I’m Sorry But Your Child is Really Smart but NOT Gifted

Braeden has been tested for GT via the OLSAT (Otis Lennon School Aptitude Test…Pearson) three times and each time he did not qualify as gifted according to our district standards of scoring in the top 5%. This test, which is timed, does not account for kids like Braeden who are artistically and technologically gifted. This is a kid who takes his time to make sure that every thing that he does is to the utmost perfection…also a bad thing according to this test.

Even sentences written for school are specifically crafted to be more thorough in their structure. Watching Braeden take his time to write, say aloud and reflect on each sentence is a poetic experience in and of itself. Math is evaluated from multiple forms before receiving his approval of logical correctness. He too, feels that the “check boxes” of his Excel Math worksheets are ridiculous. Braeden prefers to check each individual problem in context instead of adding answers to reach a number in a box. (his words) This kid brings home science worksheets that teach him nothing so that he can self-learn concepts that he wonders more about. We didn’t train him to be this way. This is how he is.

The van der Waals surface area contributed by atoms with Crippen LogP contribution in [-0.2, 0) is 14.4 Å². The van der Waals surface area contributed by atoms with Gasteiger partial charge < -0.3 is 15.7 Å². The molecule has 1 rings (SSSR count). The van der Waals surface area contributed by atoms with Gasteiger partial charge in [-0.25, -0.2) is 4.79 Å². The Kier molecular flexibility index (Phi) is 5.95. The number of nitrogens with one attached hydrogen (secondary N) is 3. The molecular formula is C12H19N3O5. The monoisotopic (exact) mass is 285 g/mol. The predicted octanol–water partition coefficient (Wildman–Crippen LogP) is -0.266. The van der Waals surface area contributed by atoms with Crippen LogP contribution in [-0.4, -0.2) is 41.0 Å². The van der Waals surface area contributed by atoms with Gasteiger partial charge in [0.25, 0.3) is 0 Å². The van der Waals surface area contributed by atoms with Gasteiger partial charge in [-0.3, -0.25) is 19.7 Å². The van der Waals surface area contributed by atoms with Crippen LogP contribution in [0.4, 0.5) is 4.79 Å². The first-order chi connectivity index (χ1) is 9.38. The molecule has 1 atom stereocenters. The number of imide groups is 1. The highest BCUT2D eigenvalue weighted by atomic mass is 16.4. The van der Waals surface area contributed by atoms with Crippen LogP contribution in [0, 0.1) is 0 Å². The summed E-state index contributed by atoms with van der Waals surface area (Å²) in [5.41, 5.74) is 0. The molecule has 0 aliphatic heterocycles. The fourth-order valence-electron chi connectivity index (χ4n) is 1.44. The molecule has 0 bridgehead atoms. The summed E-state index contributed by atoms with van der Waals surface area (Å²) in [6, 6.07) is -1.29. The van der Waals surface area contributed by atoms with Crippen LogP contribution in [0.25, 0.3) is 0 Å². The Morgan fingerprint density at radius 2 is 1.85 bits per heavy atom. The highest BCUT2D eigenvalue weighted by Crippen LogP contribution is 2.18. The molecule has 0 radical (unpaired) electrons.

This kid, who by my non-biased highly educated account, displays every sign of giftedness…yet the school district, THIS TEST, says that he is not.

What To Do If This Is Your Child

You can continue to advocate for him/her. You can challenge the system. You research state requirements for GT testing. You can even continue to push until the district listens and evaluates the equity of their entire program. You can fight while you watch the kids of the “top 5%” have access to learning opportunities that your child won’t have in his/her regular ed classroom in the hopes that one day he/she will.


You create a blog and share your child’s educational journey. Your child can create blog too which will serve as their digital portfolio. (which they will update as they see fit) You push for all classrooms to have access to rich learning opportunities so that every kid has the chance to shine as well as equitable exposure to rich resources on or above their level.